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Getting better satellite reception

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I have 2 adjoining gites each with a satellite dish getting free UK channels. Although both dishes are identical 80 cm models and they are both on the same mast, it is extremely difficult (impossible) to get the same quality of signal on both. Also, both suffer from loss of quality in wind or rain. I suspect this is because of poplar trees in line with the signal path.

I know you can use one dish and split the signal to two decoders, but does anyone know if it is possible to use the same components to combine the signals from two dishes and then split them to the two receivers? Would this effectively increase the dish area and/or make a better average signal quality available to both receivers?

By the way I have started to use the receivers you can buy in the shops here (Mr.Bricolage, Leroy Merlin) and they are cheaper, come with dish and LNB (always useful as spares) and easy to set up. The loss of programme information that you get on Sky is the only drawback.

Hope someone can advise
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In theory, yes. That is what the big recieving stations do. By having lots of dishes covering a mile square, you can get the same effect as having a mile wide dish. However, you can not just join the two dishes together, the signals need to be mixed together with a mixer (odd that). Now whether it is pssible to buy an Raio frequency mixer or not is where by knowledge ends.

John (99 usually, but 73 sometimes and always in my dreams)
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It sounds very much like you need to find a more suitable location for your dishes. There is no value in combining and then splitting signals as there are 'losses' at every stage which then require amplification to compensate. An 80cm dish should cover any part of France to feed at least 1 receiver.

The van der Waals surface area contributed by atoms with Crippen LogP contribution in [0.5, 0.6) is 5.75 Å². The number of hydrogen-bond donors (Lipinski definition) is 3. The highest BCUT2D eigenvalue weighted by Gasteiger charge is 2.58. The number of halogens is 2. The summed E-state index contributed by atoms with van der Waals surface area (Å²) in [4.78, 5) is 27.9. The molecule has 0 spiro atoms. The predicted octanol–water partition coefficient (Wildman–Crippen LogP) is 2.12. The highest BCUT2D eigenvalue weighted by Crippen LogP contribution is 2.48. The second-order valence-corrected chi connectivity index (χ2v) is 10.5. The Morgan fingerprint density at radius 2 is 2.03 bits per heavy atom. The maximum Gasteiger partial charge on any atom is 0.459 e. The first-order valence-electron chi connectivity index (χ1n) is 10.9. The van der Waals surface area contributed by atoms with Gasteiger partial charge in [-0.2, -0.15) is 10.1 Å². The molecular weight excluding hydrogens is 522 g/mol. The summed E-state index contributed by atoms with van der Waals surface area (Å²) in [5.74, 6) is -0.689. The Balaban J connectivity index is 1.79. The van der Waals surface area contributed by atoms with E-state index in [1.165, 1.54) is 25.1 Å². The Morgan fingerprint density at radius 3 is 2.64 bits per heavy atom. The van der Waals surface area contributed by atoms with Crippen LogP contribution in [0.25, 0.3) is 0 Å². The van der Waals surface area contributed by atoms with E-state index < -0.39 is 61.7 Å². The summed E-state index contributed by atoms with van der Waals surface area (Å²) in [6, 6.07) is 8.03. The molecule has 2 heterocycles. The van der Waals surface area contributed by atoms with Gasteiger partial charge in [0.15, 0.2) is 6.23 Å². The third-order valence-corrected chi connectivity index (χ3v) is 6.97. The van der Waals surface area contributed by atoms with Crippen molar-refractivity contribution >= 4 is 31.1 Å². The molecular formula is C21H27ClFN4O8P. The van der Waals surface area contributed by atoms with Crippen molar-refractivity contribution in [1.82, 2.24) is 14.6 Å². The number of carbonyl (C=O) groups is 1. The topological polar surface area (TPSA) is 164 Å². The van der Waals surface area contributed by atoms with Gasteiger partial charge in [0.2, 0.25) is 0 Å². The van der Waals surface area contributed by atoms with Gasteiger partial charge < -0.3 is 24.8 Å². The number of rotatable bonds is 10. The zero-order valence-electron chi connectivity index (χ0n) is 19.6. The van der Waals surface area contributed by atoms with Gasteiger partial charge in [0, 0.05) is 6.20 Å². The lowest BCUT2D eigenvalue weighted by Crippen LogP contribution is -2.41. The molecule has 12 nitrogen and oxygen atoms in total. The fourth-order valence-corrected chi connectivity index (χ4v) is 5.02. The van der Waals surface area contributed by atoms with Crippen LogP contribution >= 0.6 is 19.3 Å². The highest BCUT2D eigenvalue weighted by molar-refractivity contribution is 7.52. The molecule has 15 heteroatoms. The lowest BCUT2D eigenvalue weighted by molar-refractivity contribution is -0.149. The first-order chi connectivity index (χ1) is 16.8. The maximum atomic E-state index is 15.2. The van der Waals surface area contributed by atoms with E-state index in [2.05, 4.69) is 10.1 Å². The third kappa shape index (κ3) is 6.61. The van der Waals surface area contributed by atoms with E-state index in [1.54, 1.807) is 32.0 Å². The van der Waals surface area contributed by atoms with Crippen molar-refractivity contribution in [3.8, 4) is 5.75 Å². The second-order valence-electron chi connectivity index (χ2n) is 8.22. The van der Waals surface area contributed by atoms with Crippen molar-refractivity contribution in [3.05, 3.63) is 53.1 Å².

As a suggestion:
1. Find the rough elevation of your dish for the area you live in from one of the suggested sources in the LF archives - plenty info there.
2. Cut a bit of card to the correct angle (say 30 degrees) and stick it on the end of a small spirit level.
3. Keep the spirit level 'Level' and use it as a sightfinder by looking up the slope of the card for clear sky. Try this from your present dish locations and others if necessary.

This is simple and effective way to prove once and for all if it is indeed the trees that are in the way and are causing the problem. P.S. from a practical point of view, this is not quite so easy when you are up a ladder.

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Doing this is in principle possible, but you wouldn't want your gites looking like this! http://www.vla.nrao.edu/

However one problem with TV satellite dishes is that they a signal is sent up *from* the decoder box to the LNB which then modifies the signal with the output of the satellite. Different channels require different signals to be sent depending on frequency and polarization. As far as I am aware, this means that you cannot combine the signals easily as the different signals can interfere.

IMHO the best bet is to go for a single slightly larger dish and a dual-headed LNB (two separate outputs from one LNB). An 85 cm dish gives 12% more output than an 80cm, a 90cm 27% more.
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